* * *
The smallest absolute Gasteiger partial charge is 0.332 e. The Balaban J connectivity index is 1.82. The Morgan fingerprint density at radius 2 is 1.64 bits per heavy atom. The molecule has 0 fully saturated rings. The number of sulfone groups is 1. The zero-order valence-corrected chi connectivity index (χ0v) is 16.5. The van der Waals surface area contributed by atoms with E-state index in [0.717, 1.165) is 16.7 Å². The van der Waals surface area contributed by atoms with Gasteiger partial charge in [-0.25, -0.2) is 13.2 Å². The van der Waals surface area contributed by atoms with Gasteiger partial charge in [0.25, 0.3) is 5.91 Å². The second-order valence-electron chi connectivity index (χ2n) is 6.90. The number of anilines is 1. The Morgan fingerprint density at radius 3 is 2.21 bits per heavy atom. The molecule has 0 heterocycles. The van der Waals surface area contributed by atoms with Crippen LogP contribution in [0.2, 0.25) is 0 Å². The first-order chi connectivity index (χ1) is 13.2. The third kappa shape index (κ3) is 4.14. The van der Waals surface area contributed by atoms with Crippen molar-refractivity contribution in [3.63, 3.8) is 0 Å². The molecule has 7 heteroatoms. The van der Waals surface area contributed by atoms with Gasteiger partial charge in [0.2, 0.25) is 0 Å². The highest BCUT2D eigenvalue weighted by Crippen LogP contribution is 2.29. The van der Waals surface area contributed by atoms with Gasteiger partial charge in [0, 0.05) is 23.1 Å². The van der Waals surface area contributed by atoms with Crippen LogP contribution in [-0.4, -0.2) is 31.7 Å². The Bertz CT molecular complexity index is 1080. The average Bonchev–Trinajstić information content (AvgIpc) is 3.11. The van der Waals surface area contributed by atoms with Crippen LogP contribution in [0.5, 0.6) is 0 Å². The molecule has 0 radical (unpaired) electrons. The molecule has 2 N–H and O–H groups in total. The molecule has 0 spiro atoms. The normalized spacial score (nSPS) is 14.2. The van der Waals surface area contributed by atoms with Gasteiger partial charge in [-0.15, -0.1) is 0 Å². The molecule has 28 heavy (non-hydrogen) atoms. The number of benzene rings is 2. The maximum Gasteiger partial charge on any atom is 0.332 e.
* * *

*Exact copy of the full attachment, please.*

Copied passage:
The smallest absolute Gasteiger partial charge is 0.332 e. The Balaban J connectivity index is 1.82. The Morgan fingerprint density at radius 2 is 1.64 bits per heavy atom. The molecule has 0 fully saturated rings. The number of sulfone groups is 1. The zero-order valence-corrected chi connectivity index (χ0v) is 16.5. The van der Waals surface area contributed by atoms with E-state index in [0.717, 1.165) is 16.7 Å². The van der Waals surface area contributed by atoms with Gasteiger partial charge in [-0.25, -0.2) is 13.2 Å². The van der Waals surface area contributed by atoms with Gasteiger partial charge in [0.25, 0.3) is 5.91 Å². The second-order valence-electron chi connectivity index (χ2n) is 6.90. The number of anilines is 1. The Morgan fingerprint density at radius 3 is 2.21 bits per heavy atom. The molecule has 0 heterocycles. The van der Waals surface area contributed by atoms with Crippen LogP contribution in [0.2, 0.25) is 0 Å². The first-order chi connectivity index (χ1) is 13.2. The third kappa shape index (κ3) is 4.14. The van der Waals surface area contributed by atoms with Crippen molar-refractivity contribution in [3.63, 3.8) is 0 Å². The molecule has 7 heteroatoms. The van der Waals surface area contributed by atoms with Gasteiger partial charge in [0.2, 0.25) is 0 Å². The highest BCUT2D eigenvalue weighted by Crippen LogP contribution is 2.29. The van der Waals surface area contributed by atoms with Gasteiger partial charge in [0, 0.05) is 23.1 Å². The van der Waals surface area contributed by atoms with Crippen LogP contribution in [-0.4, -0.2) is 31.7 Å². The Bertz CT molecular complexity index is 1080. The average Bonchev–Trinajstić information content (AvgIpc) is 3.11. The van der Waals surface area contributed by atoms with Crippen LogP contribution in [0.5, 0.6) is 0 Å². The molecule has 0 radical (unpaired) electrons. The molecule has 2 N–H and O–H groups in total. The molecule has 0 spiro atoms. The normalized spacial score (nSPS) is 14.2. The van der Waals surface area contributed by atoms with Gasteiger partial charge in [-0.15, -0.1) is 0 Å². The molecule has 28 heavy (non-hydrogen) atoms. The number of benzene rings is 2. The maximum Gasteiger partial charge on any atom is 0.332 e.